‘The Bones of Grace’ in 21st century Bangladesh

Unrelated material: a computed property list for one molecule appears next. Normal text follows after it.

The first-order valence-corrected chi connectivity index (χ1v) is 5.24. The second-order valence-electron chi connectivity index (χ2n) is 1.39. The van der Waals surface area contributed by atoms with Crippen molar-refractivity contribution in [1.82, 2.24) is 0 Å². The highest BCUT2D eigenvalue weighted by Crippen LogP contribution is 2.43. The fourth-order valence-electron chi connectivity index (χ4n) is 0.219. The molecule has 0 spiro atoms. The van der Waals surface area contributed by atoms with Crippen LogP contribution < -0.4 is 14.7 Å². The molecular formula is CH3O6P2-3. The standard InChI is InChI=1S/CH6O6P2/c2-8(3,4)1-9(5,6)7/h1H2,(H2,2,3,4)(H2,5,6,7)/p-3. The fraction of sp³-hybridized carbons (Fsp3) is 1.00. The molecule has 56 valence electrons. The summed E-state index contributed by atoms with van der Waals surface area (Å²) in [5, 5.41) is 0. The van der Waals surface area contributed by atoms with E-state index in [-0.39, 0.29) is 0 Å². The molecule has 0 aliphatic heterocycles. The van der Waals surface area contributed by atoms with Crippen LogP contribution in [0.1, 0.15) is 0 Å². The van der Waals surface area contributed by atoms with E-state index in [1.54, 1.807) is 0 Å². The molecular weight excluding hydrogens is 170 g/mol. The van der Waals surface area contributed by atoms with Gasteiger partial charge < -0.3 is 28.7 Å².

The arc of history sweeps across 50 million years in Tahmima Anam’s new novel The Bones of Grace. At one end, in the Early Eocene era before the end of the dinosaurs, is the Ambulocetus natans, a walking whale. At the other end, in 21st century Bangladesh, is the search of an adopted child for her birth parents. Linking the two is the narrator and central protagonist, Zubaida Haque. This is the third novel of Anam’s Bangladesh trilogy, completing the project that started with A Golden Age (2007) and The Good Muslim (2011). A layered love story set across two sides of the world and written as a long letter from the narrator, The Bones of Grace has a more personal and intimate tone than the previous two novels. A graduate student at Harvard, Zubaida is studying a milestone in evolutionary history: “the moment, somewhere around 50 million years ago, when whales began to swim.” She is also on a personal quest to find her biological parents and discover her individual history. Days before leaving for fieldwork, she meets and falls in love with Elijah, an American pianist. But work on the dig goes horribly wrong. Deeply shaken, Zubaida returns to Bangladesh and agrees to marry Rashid, her childhood sweetheart and son of her parent’s closest friends. The very next day after the wedding, she is aware it has been the wrong decision. Life in her in-laws’ home is one of idle privilege. After she has a miscarriage, she escapes her stifling life in the wealthy joint family by going to work on a documentary film about Chittagong shipbreakers. Whether it is the treatment of intellectual work, physical labour, or the moral, ethical work of the conscience and the law, one of the pleasures of this novel is the attentiveness and respect with which it describes collaborative human endeavour. Book available at online bookstore.

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